Yep, it's rubber-hose time, folks: a rapid-fire pick-'n'-mix Q&A for those shifty-looking usual suspects ...
What crime novel would you most like to have written?
I’m pretty torn here. The Big Sleep because it is immortal; Impostors (George V. Higgins) because the dialogue is pitch perfect; or just maybe The Sacred Art of Stealing (Christopher Brookmyre) because the plotline is so sharp, I can even forgive CB for being both younger and smarter than me.
Who do you read for guilty pleasures?
Jack Higgins – and yes, I’d like to be remembered as a champagne-drinker, but when no-one’s looking I’ve been known to lash back flagons of cider.
Most satisfying writing moment?
As a journalist, reporting on Ireland’s opening match in the 1994 World Cup match for the Irish News. Still got the ‘Italy me arse’ t-shirt in the wardrobe. As an auteur, spending hours creating the apposite aphorism to encompass my heroine’s angst at her decision to forsake her true love. As all writers know, there’s an intense feeling of satisfaction in digging out the mot juste. (Settled on: “If only Cinderella hadn’t told the prince to go fuck himself.”)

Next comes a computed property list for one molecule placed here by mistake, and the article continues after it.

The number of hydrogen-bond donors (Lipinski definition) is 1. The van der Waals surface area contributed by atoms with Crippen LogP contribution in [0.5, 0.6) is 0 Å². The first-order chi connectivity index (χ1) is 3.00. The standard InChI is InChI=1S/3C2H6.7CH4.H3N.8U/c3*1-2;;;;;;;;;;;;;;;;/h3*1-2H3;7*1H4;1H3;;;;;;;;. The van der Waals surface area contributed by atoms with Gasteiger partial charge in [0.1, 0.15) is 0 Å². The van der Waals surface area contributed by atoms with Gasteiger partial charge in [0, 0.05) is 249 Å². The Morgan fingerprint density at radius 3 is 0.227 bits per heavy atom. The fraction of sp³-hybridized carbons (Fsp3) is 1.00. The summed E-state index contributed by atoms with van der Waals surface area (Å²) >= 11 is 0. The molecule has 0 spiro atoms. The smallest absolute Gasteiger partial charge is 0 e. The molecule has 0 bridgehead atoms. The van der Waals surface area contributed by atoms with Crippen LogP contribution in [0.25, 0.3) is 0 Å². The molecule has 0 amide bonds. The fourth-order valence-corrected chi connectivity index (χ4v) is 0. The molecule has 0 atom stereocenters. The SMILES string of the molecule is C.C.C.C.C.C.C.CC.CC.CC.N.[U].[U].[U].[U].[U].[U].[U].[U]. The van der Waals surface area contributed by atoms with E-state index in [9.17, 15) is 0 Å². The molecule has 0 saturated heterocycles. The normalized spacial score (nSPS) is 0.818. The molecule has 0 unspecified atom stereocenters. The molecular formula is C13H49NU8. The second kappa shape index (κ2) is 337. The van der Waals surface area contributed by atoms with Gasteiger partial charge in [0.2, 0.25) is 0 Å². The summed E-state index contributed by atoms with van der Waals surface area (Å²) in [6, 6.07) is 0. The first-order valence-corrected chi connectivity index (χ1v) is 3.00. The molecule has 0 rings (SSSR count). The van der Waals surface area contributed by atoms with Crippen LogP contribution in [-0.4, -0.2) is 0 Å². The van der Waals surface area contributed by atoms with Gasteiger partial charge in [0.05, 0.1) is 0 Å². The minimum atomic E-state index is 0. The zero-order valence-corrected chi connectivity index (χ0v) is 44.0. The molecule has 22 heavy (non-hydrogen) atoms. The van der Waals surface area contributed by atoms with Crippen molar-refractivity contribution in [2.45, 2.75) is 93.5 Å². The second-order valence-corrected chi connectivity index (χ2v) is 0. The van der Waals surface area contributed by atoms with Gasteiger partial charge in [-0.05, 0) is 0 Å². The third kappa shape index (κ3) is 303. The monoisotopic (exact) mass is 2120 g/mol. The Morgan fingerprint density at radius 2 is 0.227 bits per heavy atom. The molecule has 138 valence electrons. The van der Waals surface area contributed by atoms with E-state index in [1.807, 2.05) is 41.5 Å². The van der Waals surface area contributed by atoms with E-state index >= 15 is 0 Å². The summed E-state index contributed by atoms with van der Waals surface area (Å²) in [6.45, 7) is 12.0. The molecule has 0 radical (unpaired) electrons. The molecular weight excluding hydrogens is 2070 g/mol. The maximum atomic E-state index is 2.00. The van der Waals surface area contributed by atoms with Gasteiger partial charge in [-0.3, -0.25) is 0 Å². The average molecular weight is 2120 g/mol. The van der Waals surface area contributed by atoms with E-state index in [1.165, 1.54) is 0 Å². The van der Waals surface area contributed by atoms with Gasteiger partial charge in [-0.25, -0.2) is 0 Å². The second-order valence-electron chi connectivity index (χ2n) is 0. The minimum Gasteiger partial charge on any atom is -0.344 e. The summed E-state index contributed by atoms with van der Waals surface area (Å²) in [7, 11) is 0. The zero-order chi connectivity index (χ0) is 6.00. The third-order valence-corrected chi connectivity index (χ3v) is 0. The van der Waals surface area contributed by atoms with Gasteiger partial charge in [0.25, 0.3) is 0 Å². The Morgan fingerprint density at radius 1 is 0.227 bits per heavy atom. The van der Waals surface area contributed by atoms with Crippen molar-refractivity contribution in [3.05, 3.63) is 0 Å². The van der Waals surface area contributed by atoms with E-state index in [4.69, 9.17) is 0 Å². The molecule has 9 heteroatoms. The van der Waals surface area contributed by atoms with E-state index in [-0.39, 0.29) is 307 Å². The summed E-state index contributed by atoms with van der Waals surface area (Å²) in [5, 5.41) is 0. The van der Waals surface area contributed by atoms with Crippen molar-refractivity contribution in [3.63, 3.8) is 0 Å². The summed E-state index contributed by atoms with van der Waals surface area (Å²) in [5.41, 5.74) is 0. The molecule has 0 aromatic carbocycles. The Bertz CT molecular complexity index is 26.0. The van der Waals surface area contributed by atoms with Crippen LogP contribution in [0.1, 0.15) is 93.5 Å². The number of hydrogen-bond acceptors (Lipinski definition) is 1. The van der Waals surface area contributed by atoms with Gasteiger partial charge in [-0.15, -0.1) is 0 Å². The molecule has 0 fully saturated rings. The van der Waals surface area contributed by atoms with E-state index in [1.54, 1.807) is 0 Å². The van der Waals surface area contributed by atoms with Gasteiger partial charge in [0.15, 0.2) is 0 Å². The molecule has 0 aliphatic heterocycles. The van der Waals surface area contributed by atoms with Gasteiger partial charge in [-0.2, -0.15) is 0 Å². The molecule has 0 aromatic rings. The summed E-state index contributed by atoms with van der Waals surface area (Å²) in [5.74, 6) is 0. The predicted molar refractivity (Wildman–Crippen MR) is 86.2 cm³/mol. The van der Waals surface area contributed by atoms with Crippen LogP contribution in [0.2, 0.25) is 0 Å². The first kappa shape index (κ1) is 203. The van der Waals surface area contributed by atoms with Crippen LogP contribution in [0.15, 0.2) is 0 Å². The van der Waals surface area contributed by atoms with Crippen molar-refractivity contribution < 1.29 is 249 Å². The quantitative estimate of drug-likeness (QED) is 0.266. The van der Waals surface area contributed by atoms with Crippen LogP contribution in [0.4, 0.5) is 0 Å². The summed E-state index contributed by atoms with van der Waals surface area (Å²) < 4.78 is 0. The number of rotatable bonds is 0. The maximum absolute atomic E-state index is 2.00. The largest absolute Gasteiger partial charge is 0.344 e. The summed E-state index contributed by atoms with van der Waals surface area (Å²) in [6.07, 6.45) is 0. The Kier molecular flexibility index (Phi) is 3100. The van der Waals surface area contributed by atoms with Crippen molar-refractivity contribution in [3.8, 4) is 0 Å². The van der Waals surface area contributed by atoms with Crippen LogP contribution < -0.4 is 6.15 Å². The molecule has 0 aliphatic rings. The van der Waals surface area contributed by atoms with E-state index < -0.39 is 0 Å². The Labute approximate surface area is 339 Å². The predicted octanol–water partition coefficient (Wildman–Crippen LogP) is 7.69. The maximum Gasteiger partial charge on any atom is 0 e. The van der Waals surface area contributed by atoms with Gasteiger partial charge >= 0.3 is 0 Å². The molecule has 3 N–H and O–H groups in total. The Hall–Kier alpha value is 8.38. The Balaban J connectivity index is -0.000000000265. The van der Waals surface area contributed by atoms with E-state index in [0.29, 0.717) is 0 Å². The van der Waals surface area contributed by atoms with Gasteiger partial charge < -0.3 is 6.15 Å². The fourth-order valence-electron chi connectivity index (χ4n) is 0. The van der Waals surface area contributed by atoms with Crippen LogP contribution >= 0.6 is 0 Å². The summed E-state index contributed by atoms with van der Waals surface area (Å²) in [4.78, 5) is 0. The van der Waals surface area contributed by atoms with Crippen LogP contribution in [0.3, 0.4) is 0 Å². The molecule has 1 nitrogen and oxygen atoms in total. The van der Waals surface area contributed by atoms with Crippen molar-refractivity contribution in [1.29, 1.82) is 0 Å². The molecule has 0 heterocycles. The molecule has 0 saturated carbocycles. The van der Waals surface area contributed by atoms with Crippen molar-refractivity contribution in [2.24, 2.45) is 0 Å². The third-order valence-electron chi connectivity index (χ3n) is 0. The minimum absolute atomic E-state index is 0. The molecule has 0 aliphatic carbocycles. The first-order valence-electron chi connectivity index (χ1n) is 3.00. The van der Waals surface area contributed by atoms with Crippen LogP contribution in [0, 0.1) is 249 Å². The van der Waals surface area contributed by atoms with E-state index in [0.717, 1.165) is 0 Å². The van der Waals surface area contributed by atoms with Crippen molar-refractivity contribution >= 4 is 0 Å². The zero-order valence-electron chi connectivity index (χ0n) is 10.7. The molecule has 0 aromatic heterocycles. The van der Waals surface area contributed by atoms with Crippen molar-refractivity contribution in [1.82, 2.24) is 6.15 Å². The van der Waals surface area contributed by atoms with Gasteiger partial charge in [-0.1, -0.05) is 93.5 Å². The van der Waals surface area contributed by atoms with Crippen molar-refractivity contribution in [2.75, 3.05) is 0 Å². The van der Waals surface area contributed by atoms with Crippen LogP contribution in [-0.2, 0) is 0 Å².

The best Irish crime novel is …?
Loved Patrick McGinley’s Bogmail.
What Irish crime novel would make a great movie?
Running Mates – why do you think I put all the dialogue in?
Worst / best thing about being a writer?
Worst: waiting. Best: when the waiting ends.
Why does John Banville use a pseudonym for writing crime?
Never saw the point in writing under a pseudonym and then telling everybody it’s you. (Unless of course John Banville isn’t his real name either …)
The three best words to describe your own writing are …?
Fast, sharp, profane.
Garbhan Downey's Running Mates is out now
“Burke shows again that he’s not just a comic genius, but also a fine dramatic writer and storyteller.” – Booklist. “Prose both scabrous and poetic.” – Publishers Weekly. “Proust meets Chandler over a pint of Guinness.” – Spectator. “Among the most memorable books of the year, of any genre.” – Sunday Times. “A hardboiled delight.” – Guardian. “Imagine Donald Westlake and Richard Stark collaborating on a screwball noir.” – Kirkus Reviews. “A cross between Raymond Chandler and Flann O’Brien.” – John Banville.